A Wall Street Journal article gives an overview of a topic we discussed briefly before: an escalating crisis in the long-term care business. As we explain in more detail below, the entire industry massively underpriced policies that cover nursing home and other types of long-term care for the elderly. They are now playing catch-up with hefty rate increases. This puts those who paid for coverage in a terrible fix: do they abandon the policies entirely, when they have paid in substantial amounts of money and the policies do have real economic value should they need them? Do they reduce the amount of coverage so they can keep the premiums affordable? Or do they take the hit, when it might mean serious cutbacks to spending or retirement savings.
7.3 million individuals, equal to nearly 20% of the people over 65, are grappling with the dilemma of what to do about long-term care sticker shock. Some examples from the Journal’s story:
In the past two years, CNA Financial Corp. has increased the annual long-term-care insurance bill for Ms. Wylie and her husband by more than 90% to $4,831. They bought the policies in 2008, which promise future benefits of as much as $268,275 per person. The Wylies are bracing for more increases.
To make their budget work, she has taken on a part-time landscaping job. The couple has delayed home maintenance, travels less and sometimes rents out their house. “We feel like we are out on a limb here, and these policies are supposed to be our safety net,” she says…
And these policies serve an real need:
And there is an additional set of issues even for those who can afford to pay for pricier coverage. As we described in our earlier post, even the long-term care insurer that is supposedly the best in terms of paying claims, Genworth, now has many complaints on consumer websites. My own experience, when my mother was injured long enough that she might be submitting a claim, was that I got a HAMP-level run-around: they would not deal with me over the Internet and I was repeatedly disconnected when put on hold. When I finally reached a rep, I was told that they would need to send a nurse to evaluate my mother…but the phone rep could not schedule that visit and claimed they could not reach the unit responsible, and would have someone call back instead. We never got that call.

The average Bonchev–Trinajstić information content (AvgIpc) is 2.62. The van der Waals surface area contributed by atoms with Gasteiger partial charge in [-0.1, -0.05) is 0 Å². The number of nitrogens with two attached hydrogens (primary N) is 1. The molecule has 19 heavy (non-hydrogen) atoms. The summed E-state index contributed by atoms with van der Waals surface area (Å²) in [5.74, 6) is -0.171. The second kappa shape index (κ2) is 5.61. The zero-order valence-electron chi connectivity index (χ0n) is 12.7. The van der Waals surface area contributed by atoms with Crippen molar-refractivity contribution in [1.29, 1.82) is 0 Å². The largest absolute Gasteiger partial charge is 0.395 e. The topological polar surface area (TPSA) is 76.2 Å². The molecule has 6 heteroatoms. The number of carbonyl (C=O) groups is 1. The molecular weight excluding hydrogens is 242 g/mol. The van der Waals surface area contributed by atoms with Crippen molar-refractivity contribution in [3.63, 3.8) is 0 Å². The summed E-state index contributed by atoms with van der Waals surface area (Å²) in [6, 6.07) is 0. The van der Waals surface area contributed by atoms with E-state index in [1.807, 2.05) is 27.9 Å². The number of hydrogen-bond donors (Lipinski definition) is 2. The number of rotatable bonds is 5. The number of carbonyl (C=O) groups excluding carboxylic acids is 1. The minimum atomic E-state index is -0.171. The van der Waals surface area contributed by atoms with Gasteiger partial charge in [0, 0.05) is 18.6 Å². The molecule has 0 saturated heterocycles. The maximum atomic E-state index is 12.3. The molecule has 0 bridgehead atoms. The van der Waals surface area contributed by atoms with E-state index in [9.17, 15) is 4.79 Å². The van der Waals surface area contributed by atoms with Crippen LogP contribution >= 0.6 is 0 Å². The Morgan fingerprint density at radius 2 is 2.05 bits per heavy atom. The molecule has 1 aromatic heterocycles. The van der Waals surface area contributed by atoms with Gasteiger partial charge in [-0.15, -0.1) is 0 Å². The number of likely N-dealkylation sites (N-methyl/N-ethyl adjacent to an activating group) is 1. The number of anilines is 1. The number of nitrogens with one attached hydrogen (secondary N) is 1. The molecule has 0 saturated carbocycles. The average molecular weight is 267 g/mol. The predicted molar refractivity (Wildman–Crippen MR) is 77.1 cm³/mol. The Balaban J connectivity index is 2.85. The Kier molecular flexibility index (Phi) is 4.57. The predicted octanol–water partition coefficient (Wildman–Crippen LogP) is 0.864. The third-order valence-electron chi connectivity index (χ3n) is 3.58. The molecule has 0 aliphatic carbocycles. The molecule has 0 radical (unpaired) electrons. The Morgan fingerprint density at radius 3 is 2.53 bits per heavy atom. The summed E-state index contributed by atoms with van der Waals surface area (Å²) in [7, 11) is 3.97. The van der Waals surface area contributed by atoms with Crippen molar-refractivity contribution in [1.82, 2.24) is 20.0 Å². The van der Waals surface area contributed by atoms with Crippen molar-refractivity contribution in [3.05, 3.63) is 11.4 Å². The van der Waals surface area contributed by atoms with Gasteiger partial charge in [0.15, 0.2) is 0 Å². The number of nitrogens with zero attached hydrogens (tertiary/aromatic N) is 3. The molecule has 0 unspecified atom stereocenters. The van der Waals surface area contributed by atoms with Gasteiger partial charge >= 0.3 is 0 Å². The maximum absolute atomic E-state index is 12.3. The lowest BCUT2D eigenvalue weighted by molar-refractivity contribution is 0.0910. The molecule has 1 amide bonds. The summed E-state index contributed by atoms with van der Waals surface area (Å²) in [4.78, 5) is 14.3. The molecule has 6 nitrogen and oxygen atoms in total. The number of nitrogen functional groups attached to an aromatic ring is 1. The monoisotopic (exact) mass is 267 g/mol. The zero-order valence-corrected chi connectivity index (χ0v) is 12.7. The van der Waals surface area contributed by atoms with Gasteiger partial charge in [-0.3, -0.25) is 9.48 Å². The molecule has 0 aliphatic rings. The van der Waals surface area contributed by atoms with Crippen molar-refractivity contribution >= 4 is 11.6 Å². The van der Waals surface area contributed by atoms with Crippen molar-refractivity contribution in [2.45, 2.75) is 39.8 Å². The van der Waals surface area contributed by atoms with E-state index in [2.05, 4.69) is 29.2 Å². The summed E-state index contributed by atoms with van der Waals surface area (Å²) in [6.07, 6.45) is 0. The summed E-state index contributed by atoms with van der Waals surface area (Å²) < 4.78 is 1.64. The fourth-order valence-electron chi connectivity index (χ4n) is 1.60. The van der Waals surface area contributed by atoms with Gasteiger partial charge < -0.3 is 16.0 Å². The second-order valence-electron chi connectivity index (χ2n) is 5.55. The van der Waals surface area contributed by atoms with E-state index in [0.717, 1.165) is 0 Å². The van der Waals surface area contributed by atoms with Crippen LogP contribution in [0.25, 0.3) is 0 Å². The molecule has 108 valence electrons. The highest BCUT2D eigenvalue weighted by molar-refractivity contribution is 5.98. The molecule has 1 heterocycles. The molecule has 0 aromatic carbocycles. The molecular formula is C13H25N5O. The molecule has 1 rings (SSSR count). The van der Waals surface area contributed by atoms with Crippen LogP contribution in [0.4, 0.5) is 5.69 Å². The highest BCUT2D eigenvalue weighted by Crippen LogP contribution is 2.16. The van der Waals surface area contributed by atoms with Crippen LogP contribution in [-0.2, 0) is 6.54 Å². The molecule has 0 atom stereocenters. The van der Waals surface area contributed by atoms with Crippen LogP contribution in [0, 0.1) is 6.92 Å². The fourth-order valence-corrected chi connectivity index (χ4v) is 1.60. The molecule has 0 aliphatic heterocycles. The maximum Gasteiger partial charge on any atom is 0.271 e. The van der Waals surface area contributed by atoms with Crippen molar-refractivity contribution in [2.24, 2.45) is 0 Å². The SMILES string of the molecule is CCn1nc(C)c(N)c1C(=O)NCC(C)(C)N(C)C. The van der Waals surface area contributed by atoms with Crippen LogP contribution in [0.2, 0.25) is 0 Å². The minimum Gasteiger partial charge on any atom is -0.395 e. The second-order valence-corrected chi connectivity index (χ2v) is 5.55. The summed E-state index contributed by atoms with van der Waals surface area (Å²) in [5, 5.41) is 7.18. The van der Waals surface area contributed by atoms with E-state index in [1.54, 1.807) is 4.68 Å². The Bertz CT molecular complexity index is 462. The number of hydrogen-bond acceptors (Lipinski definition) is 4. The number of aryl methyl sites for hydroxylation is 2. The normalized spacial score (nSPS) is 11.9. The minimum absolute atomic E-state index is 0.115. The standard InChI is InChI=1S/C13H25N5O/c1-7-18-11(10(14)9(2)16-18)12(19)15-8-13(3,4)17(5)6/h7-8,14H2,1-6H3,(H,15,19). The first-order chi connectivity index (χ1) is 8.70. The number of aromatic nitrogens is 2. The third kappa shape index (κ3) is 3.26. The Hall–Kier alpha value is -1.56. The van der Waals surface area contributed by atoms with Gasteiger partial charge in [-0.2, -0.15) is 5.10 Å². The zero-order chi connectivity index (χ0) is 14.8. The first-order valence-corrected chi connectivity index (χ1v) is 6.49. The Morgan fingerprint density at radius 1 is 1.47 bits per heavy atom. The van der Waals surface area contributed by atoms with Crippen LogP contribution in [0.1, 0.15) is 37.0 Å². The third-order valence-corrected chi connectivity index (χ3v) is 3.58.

In other words, the typical behavior of insurers under duress is to engage in insurance fraud, which is to refuse to pay for valid claims. One way to do that is to put customers to go through so many hoops that some give up. One consumer complaint I read more than once regarding Genworth was that they would repeatedly claim that they had not received powers of attorney from children trying to get claims processed on behalf of aged parent. In evaluating whether it was worth it to renew my mother’s Genworth policy, I have assumed she will have to spend $10,000 in nastygrams to get claims processed.
Many adults don’t realize until they approach retirement age that Medicare does not provide for coverage in what are called long-term care facilities, such as assisted living (where the residents aren’t hospitalized but need help with some activities, like bathing or getting dressed) and nursing homes. Medicaid does, but it has strict financial eligibility limits (among other things, you will effectively be required to exhaust your financial assets). And based on reports by readers, facilities that accept Medicaid patients often do not provide a high standard of care.
Insurers rushed to fill this gap in a serious way about 40 years ago. Long-term care policies will reimburse the cost of care in approved facilities, or in many cases with approved home health care services, up to a daily maximum amount. Policies typically also have a maximum total payout amount (which may be expressed in other terms but amounts to the same thing).
The problem was twofold. One was that the insurers had no experience in offering this sort of policy and made unduly optimistic assumptions, such as how many people would lapse (stop paying before they used the policy), how long they would live, and how many days of care they would consume if and when they needed care. Ironically, when my father was looking at whether to get a long term care policy over 30 years ago, he was frustrated at his inability to get data to make any sort of an informed decision. It turns out the insurers themselves didn’t have enough of a track record to be doing any better than guessing, and they guessed wrong.
To give an idea of how seriously off some of their basic assumptions were, they assumed a lapse rate of 5% a year. Remember, when someone lapses, that’s a boon to the insurer and everyone else in the pool, because the funds they paid into the policy they abandoned goes to everyone else. It turns out that everyone who purchased these policies understood how valuable they could be and paid like clockwork. The Wall Street Journal reports that the lapse rate was 1%.
– Naked Capitalism